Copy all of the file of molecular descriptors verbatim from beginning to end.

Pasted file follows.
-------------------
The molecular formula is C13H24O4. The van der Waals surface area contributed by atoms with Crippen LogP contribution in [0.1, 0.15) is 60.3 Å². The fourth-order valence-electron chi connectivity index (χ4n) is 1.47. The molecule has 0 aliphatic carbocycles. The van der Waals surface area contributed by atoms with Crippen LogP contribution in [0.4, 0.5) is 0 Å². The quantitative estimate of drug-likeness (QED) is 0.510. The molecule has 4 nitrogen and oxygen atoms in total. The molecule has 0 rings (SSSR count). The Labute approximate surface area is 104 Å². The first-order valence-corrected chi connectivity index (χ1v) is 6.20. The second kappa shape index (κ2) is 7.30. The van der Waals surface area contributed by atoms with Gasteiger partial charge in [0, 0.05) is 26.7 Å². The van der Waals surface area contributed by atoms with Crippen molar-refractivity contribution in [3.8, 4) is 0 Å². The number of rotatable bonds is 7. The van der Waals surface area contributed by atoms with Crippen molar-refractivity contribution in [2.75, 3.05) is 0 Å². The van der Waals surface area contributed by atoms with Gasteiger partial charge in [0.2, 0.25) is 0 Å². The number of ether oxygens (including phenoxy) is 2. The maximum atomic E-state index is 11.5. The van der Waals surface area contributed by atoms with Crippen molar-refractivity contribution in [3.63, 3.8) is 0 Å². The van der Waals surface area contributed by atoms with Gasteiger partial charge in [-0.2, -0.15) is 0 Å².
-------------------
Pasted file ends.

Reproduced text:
The molecular formula is C13H24O4. The van der Waals surface area contributed by atoms with Crippen LogP contribution in [0.1, 0.15) is 60.3 Å². The fourth-order valence-electron chi connectivity index (χ4n) is 1.47. The molecule has 0 aliphatic carbocycles. The van der Waals surface area contributed by atoms with Crippen LogP contribution in [0.4, 0.5) is 0 Å². The quantitative estimate of drug-likeness (QED) is 0.510. The molecule has 4 nitrogen and oxygen atoms in total. The molecule has 0 rings (SSSR count). The Labute approximate surface area is 104 Å². The first-order valence-corrected chi connectivity index (χ1v) is 6.20. The second kappa shape index (κ2) is 7.30. The van der Waals surface area contributed by atoms with Gasteiger partial charge in [0, 0.05) is 26.7 Å². The van der Waals surface area contributed by atoms with Crippen molar-refractivity contribution in [3.8, 4) is 0 Å². The number of rotatable bonds is 7. The van der Waals surface area contributed by atoms with Crippen molar-refractivity contribution in [2.75, 3.05) is 0 Å². The van der Waals surface area contributed by atoms with Gasteiger partial charge in [0.2, 0.25) is 0 Å². The number of ether oxygens (including phenoxy) is 2. The maximum atomic E-state index is 11.5. The van der Waals surface area contributed by atoms with Crippen molar-refractivity contribution in [3.63, 3.8) is 0 Å². The van der Waals surface area contributed by atoms with Gasteiger partial charge in [-0.2, -0.15) is 0 Å².